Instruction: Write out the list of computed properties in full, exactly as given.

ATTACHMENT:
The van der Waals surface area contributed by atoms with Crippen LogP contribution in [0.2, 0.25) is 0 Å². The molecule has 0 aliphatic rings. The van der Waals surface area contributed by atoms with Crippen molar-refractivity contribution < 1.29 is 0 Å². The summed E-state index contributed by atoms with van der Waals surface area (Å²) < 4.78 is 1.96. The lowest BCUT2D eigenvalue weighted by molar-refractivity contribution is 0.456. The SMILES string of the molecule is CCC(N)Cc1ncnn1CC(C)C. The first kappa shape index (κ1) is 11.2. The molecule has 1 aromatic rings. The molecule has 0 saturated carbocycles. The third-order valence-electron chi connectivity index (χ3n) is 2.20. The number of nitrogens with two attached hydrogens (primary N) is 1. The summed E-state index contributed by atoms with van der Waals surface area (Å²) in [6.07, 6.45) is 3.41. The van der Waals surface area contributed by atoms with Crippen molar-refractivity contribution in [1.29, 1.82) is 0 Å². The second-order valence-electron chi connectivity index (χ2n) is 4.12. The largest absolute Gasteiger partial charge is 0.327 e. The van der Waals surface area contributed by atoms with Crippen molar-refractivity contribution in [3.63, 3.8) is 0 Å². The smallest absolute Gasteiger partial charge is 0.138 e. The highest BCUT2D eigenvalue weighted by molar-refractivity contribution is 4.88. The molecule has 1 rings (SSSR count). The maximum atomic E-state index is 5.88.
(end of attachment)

The van der Waals surface area contributed by atoms with Crippen LogP contribution in [0.2, 0.25) is 0 Å². The molecule has 0 aliphatic rings. The van der Waals surface area contributed by atoms with Crippen molar-refractivity contribution < 1.29 is 0 Å². The summed E-state index contributed by atoms with van der Waals surface area (Å²) < 4.78 is 1.96. The lowest BCUT2D eigenvalue weighted by molar-refractivity contribution is 0.456. The SMILES string of the molecule is CCC(N)Cc1ncnn1CC(C)C. The first kappa shape index (κ1) is 11.2. The molecule has 1 aromatic rings. The molecule has 0 saturated carbocycles. The third-order valence-electron chi connectivity index (χ3n) is 2.20. The number of nitrogens with two attached hydrogens (primary N) is 1. The summed E-state index contributed by atoms with van der Waals surface area (Å²) in [6.07, 6.45) is 3.41. The van der Waals surface area contributed by atoms with Crippen molar-refractivity contribution in [1.29, 1.82) is 0 Å². The second-order valence-electron chi connectivity index (χ2n) is 4.12. The largest absolute Gasteiger partial charge is 0.327 e. The van der Waals surface area contributed by atoms with Crippen molar-refractivity contribution in [3.63, 3.8) is 0 Å². The smallest absolute Gasteiger partial charge is 0.138 e. The highest BCUT2D eigenvalue weighted by molar-refractivity contribution is 4.88. The molecule has 1 rings (SSSR count). The maximum atomic E-state index is 5.88.